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Ask the Slot Expert: Tip for a comped limo from airport to strip hotel

5 January 2022

Question: I visit Las Vegas about 3 or 4 times per year. I play enough that my casino host provides limo service from & to the airport. My question is, what would be an appropriate tip for the driver? Also, my destination is always located on the LV strip.

I always enjoy reading your column.

Answer: Thanks for the kind words about my column.

I'm going to be of minimal help for this question because I've never played enough to get comped transportation. The closest thing to a limo ride I've gotten from a casino was when a maintenance worker gave me a lift from the Pro Shop at the Desert Inn Golf Course to the Wimbledon Tower in his golf cart.

The slot floorpeople have paid my last few -- and there have been very few -- royal flush handpays in hundreds. Usually the handpay would include five 20s, presumably to encourage tipping. Either they have completely misjudged me and think I'm a George who will tip a C-note or they don't expect a tip. I think it's the latter because I've had to ask them not to leave yet as I take out my backup tip $40 from my shirt pocket.

Has anyone else gotten the impression that slot floorpeople aren't expecting tips?

Have you heard of the Wisdom of the Crowd? It's the phenomenon that individual people may make rotten guesses about something (like the number of jellybeans in a jar), but the average of the guesses from a large number of people is frequently very close to the right answer. I'll give my suggested tip and then ask others to share theirs.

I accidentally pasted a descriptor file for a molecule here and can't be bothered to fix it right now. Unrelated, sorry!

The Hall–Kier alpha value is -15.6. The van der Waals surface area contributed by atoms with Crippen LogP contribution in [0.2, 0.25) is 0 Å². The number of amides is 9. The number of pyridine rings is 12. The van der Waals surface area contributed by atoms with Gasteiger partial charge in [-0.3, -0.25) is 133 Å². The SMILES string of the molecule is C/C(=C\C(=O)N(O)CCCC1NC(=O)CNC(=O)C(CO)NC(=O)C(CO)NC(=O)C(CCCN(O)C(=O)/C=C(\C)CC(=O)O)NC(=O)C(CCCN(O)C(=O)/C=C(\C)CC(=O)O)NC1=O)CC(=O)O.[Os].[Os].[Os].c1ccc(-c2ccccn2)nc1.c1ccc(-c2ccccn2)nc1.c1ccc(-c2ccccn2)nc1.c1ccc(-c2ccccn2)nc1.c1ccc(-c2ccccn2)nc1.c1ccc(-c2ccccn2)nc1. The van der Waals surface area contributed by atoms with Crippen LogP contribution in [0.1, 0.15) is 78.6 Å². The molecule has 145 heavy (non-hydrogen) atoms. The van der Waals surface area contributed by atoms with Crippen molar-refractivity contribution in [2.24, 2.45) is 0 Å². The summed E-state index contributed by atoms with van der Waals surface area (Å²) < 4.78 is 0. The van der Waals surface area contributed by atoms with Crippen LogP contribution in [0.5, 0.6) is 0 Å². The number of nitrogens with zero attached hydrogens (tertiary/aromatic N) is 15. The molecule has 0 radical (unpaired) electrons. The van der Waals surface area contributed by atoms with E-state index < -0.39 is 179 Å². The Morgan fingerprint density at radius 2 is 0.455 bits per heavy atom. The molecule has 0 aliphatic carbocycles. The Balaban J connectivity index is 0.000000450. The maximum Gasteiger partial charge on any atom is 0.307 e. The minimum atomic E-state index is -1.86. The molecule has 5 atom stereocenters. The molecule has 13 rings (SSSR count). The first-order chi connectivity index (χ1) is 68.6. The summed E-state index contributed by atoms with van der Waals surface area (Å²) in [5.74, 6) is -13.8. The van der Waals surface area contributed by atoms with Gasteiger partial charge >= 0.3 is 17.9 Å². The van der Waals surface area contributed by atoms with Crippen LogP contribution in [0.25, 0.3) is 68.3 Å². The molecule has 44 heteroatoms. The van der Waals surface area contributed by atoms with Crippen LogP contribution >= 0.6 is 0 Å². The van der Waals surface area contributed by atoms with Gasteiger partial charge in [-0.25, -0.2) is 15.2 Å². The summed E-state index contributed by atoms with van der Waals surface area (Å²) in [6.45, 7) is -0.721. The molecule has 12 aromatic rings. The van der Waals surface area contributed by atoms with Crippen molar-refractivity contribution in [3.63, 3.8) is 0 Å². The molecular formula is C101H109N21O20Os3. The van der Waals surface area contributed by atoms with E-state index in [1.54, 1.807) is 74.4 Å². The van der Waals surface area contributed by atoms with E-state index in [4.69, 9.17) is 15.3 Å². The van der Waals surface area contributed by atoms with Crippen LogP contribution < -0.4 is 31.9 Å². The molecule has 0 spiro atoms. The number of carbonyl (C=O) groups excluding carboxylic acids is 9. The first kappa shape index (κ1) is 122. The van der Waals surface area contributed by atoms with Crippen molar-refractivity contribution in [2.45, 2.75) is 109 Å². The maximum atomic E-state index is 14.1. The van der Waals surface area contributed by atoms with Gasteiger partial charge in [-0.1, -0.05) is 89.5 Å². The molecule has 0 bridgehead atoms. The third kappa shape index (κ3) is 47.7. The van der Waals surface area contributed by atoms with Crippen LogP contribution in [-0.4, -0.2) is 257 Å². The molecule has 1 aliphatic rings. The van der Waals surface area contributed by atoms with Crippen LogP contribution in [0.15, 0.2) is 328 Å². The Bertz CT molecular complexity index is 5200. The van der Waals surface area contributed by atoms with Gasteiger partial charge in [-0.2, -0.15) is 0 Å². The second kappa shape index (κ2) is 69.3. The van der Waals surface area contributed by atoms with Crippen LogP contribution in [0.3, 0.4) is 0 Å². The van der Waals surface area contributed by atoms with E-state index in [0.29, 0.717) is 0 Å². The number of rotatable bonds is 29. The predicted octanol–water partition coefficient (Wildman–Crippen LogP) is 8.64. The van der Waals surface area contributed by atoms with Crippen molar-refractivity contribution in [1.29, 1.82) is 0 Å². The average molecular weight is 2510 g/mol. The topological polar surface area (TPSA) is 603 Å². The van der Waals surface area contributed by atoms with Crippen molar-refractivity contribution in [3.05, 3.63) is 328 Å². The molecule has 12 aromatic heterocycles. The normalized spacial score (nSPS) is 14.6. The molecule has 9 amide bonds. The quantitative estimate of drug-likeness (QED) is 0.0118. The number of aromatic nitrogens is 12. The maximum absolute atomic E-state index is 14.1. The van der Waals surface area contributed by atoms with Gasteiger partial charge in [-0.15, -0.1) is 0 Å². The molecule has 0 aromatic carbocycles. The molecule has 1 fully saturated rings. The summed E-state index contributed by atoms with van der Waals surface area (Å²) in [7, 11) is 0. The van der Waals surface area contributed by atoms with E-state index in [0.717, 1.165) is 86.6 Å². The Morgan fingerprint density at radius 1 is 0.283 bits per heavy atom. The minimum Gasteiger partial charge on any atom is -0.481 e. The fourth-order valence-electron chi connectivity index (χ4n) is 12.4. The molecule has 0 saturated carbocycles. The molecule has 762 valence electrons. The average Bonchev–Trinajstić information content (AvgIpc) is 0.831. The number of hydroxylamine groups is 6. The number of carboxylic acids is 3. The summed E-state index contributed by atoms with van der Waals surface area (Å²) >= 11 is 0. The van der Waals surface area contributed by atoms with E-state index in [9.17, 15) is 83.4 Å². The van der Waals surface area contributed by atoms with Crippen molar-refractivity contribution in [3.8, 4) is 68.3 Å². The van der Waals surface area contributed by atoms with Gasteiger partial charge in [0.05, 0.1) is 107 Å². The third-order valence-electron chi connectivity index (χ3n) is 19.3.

It's been a long time since I've taken a taxi from the airport (now called Harry Reid International Airport -- I would have been happy with Las Vegas International Airport because nobody could complain about that name) to a strip hotel. If I remember correctly, it was usually about $40 or so to Treasure Island. When they opened up the airport connector tunnel, your trip to the strip took less time because the speed limit was higher on the highway than on the surface roads, but the trip cost more because it was a longer distance.

It reminds me of my first trip to Germany. My sister, her youngest son, and I were going to stay with a family she had met from a joint venture her husband worked on with the father of the family. The whole family met us at the airport with two cars. My sister, nephew and I went to their house with the two children on local roads so we could have a scenic ride. The parents took the Autobahn, which has all the charm of the New Jersey Turnpike. Even though the Autobahn route was three times longer than the local roads route, the parents' average speed would be five times ours so they would get to their house with enough lead time that dinner would be ready by the time we got there.